One of the things I think the larger church has lost is that the Diocese of South Dakota is actually in partnership with the larger Episcopal Church to do Native ministry. We get a block grant from the General Convention budget. What some in the church have gotten confused over is they have seen this as our ministry that they’re supporting. In truth, it’s the Episcopal Church’s ministry that the Diocese of South Dakota is partnering with.

Nothing for my office comes out of that, my pay isn’t based on that. It only goes into mission work. None of the Anglo churches benefit from that. In fact, we kick in anywhere from $150,000 to $200,000 a year from the diocese to help native ministry in the Diocese of South Dakota. It is a true partnership. Part of what the larger church can learn is we are partners.

The fruit of that is people with real lives, real joys, and real sorrows are ministered to through the Episcopal Church in areas that normally would be forgotten. And we have been, for 150 years and God willing we will be for another 150 years. There’s no other denomination in the Dakotas that can really make that claim, except maybe the Roman Catholics.

We have been and we are present among some of the most powerless people in this nation. That should be a point of encouragement for the larger church. And it’s not done with great fanfare, it’s just done day in and day out. People like Fr. Charley Chan pour their lives out, in the name of Christ, through the Episcopal Church, for the people of God. People like Fr. Chan, and Lauren Stanley, and Margaret Watson, and Kim Fonder, and Ed Hunt, and Pat White Horse-Carda that do this day in and day out, and in the name of Christ for the Episcopal Church. That’s pretty powerful. Our diocese could not do that ourselves. It’s only in partnership with the larger body that we can do that.

How can people help without being patronizing or misunderstanding the need here?

I’ll tell you a story. I’m at the House of Bishops, maybe a couple years in. Someone had sent into the office some altar linens from the church. On the outside of the box, it’s written, “Not to be used.” They have holes in them; there’s one that was dirty. So, I stand up at the House of Bishops and show them the yellow linens. And I say, “Please, I appreciate the support we get, but please don’t send us your garbage.”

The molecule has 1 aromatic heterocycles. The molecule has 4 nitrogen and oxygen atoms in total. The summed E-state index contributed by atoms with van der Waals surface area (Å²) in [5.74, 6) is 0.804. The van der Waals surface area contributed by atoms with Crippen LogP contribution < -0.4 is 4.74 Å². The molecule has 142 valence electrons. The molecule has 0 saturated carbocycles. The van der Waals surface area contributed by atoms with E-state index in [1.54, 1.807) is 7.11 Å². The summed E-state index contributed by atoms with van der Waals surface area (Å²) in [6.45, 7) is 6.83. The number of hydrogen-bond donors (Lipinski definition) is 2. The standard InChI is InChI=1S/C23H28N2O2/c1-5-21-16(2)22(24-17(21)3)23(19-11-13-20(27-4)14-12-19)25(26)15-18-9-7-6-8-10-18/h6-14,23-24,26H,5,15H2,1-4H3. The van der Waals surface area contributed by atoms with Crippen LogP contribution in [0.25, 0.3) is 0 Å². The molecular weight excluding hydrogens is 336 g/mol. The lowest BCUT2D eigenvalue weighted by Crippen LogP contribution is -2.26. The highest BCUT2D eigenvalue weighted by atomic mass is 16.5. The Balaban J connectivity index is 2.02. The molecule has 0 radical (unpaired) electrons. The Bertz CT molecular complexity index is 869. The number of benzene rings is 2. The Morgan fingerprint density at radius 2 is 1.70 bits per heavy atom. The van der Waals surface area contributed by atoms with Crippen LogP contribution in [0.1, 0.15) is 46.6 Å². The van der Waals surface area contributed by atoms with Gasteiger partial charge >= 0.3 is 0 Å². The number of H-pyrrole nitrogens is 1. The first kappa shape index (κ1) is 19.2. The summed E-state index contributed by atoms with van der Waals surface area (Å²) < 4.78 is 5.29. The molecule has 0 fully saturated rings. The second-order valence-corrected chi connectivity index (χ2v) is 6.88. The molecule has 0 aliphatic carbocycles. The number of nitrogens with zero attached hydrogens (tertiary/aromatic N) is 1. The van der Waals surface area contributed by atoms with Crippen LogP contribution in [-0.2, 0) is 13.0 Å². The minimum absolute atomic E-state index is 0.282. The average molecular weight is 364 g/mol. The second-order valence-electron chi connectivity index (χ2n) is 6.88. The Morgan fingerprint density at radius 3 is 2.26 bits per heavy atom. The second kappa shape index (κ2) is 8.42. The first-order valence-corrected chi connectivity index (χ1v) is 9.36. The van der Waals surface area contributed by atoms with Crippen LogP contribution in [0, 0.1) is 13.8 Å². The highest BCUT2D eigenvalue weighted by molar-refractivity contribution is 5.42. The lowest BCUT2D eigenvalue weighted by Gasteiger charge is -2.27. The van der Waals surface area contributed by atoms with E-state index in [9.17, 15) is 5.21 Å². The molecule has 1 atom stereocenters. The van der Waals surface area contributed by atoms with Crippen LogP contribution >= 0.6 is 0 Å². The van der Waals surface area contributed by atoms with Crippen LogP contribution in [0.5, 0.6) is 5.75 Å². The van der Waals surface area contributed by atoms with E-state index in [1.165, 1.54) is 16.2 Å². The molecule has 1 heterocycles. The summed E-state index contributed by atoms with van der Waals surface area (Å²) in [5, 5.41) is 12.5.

Afterwards, a bishop stands up and says, “You know, we can get new altar linens for Indian churches in South Dakota and I’ll to pledge to buy a set.”

Some of the altar linens I’ve seen here are clearly hand-embroidered.

Plus the fact that this wasn’t about altar linens. It was about don’t be patronizing and send us your garbage. Don’t fantasize in your head that if you send these worn altar linens, that the little Indian ladies will be down by the river, cleaning them up and putting them in the sun.

I didn’t bring them there because we needed altar linens. They need propane, they don’t need vestments. I’ve made the mistake. We all have those moments. When there were floods in Grand Forks a few years ago, I was at St. Paul’s Church in Stockbridge. I heard St. Paul’s Church there was flooded. So, I said, “Gee, I know what we’ll do, we’ll collect coats. I’m sure they’ll need that.” So, we boxed up all this stuff and we send it to them. What they didn’t need was a bunch of boxes and clothes and stuff that they have no place to put. But that was making that assumption that this is what they need. I hadn’t been there.

To make it worse, I was surprised when they didn’t send a thank you. I think the aha! came when I moved out here, and I began to become aware of how we project what we think folks need without relationship.

Contact the bishop to build relationship. Contact me. This is a very incarnational diocese.

How can people pray for the church’s ministry here?

Pray that the Spirit will move local folks to be raised up as leaders. Most of our mission churches need leadership, faithful and faith-filled leaders.

Pray for our work, and pray for our mission clergy, who really do pour out a lot of their lives for the sake of this ministry. And they don’t do it in high-compensation ways. This is sacrificial ministry. Pray for their health, spiritual and physical. Pray for their stamina; and also to give thanks for their willingness to serve our Lord in this very difficult ministry. Not just to pray for the needs, but to give thanks that there are Jesus followers who are willing to sacrifice a part of their lives for the sake of the gospel in the Dakotas.

And pray for the people. It’s a hard life. This is true in other parts of the country, but it’s a hard life. It’s easy for despair to creep in, and that’s part of what suicide is about. Pray that the hope of the gospel can take hold. I pray that for our country.

Fr. Chan has probably done more suicide funerals in two months than I’ve done in my entire ministry as a priest. When two-thirds of your funerals are for people under 50, there’s a toll for that. So we pray for encouragement.

It’s sad. But the Episcopal Church is there. And that’s pretty powerful. We look at the Episcopal Church and sort of grouse about this and that. But the Episcopal Church is in Sisseton and Pine Ridge and Rosebud and Cheyenne River and Standing Rock. It is present among the people — those who are the pastors and the people themselves. That’s powerful, I think. Until I came out here, I wasn’t even aware of it, and I was a lifelong Episcopalian.